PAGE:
Retired Australians would be left with lower superannuation balances if a planned increase to compulsory contributions doesn’t occur, but they could have slightly higher pay packets.
The long-awaited independent review into Australia’s retirement income system was released by Treasurer Josh Frydenberg on Friday, four months after the government received it.
It examines the links between superannuation, the age pension and voluntary savings, including home ownership.
The review found the system to be effective and sound but complexities, misconceptions and low financial literacy mean people are not adequately planning for retirement.
“People need better information, guidance and good, affordable advice tailored to their needs,” the report says.
Legislated incremental increases to the compulsory superannuation guarantee are due to come into effect in July, starting with a rise from 9.5 per cent to 10 per cent and then to 12 per cent over several years.
The government has yet to make a decision on whether to pause the increases.
Keeping the rate at 9.5 per cent would result in lower super balances at retirement for all income levels.
For middle and higher income earners, balances would be around 14 to 15 per cent less, and for lower-income earners it would be around 16 to 18 per cent.
But the report points to “the weight of evidence” suggesting the majority of superannuation guarantee increases are paid for through lower growth in wages.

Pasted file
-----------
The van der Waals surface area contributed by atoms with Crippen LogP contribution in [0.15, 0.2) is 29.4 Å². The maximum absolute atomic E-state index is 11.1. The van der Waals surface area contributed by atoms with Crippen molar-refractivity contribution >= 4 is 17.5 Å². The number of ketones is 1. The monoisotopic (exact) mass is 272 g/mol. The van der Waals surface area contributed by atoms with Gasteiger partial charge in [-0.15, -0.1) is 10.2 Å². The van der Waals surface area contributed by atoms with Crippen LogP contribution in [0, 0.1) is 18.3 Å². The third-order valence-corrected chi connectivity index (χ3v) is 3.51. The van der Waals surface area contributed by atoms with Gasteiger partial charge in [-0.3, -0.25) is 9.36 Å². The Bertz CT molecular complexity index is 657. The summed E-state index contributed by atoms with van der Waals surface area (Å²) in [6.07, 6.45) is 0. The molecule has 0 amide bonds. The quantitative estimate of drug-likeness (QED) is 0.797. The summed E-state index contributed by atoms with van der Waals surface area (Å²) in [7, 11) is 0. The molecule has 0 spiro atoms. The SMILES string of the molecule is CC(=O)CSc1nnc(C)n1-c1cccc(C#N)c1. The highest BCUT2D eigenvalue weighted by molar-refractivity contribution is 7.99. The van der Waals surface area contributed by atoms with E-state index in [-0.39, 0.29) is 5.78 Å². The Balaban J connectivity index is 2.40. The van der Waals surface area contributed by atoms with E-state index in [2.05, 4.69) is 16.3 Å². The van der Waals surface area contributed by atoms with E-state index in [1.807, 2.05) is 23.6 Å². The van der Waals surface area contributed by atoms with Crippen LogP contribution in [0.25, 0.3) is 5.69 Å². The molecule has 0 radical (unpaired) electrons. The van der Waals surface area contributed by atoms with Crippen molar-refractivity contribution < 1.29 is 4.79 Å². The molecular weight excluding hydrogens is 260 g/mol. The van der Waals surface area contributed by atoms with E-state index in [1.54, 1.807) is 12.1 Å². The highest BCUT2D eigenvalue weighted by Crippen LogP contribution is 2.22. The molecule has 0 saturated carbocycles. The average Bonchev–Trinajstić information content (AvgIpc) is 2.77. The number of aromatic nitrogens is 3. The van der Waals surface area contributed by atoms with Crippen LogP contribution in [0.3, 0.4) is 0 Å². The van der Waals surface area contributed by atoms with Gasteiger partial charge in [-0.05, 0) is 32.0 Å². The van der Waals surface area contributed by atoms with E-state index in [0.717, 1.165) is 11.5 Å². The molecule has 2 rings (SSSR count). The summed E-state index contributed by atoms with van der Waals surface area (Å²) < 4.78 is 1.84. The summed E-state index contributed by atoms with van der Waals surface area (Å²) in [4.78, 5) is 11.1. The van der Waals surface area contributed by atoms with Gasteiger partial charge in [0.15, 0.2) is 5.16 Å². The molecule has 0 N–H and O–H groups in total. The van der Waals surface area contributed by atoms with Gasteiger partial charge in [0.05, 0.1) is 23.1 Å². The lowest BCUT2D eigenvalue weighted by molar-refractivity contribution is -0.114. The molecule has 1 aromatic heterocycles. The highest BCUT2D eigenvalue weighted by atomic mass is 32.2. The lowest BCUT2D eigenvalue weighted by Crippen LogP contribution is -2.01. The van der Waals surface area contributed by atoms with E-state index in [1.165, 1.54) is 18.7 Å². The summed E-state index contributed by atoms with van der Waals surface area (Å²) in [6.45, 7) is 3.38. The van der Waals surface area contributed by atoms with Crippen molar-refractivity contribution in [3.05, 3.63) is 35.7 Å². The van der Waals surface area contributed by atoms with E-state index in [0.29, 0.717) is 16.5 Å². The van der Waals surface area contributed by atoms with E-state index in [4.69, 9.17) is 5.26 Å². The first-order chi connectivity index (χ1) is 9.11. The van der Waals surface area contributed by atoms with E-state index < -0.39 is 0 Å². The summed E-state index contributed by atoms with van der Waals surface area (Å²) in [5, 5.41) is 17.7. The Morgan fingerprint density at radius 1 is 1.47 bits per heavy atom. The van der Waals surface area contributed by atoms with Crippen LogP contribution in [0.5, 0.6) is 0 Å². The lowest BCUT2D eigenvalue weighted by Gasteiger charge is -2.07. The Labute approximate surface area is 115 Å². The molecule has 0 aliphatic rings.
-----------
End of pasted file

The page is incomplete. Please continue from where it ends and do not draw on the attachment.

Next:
“Estimates suggest that maintaining the superannuation guarantee at 9.5 per cent will result in working-life incomes about two per cent higher than under a 12 per cent rate in the longer term.”
Maintaining the rate at 9.5 per cent means people keep more of their total remuneration as wages instead of super contributions, the report says.
Mr Frydenberg believes the report gives the government’s policies a nod of approval.
The review aimed to improve understanding of the system and wasn’t set up to provide recommendations or propose policy changes.
Shadow treasurer Jim Chalmers rejects the government’s argument increasing the superannuation guarantee will mean lower wages.
“The government’s argument that freezing super will boost wages growth does not stand up to scrutiny given wages were historically stagnant after the last time this government froze the super guarantee,” he told AAP.
The superannuation industry manages nearly $3 trillion in assets and generates fees of more than $30 billion a year.
The report also found the age pension is more than a safety net, playing an important role in supplementing the superannuation savings of retirees and allowing them to maintain living standards.
It said the government’s early release superannuation scheme allowed people to respond to financial pressures during the pandemic.
It allows Australians to access up to $20,000 from their super accounts over two financial years.
“Equally, superannuation is not intended to solve every financial problem experienced in working life. Shifting the balance too far in that direction would compromise its main objective of providing retirement income.”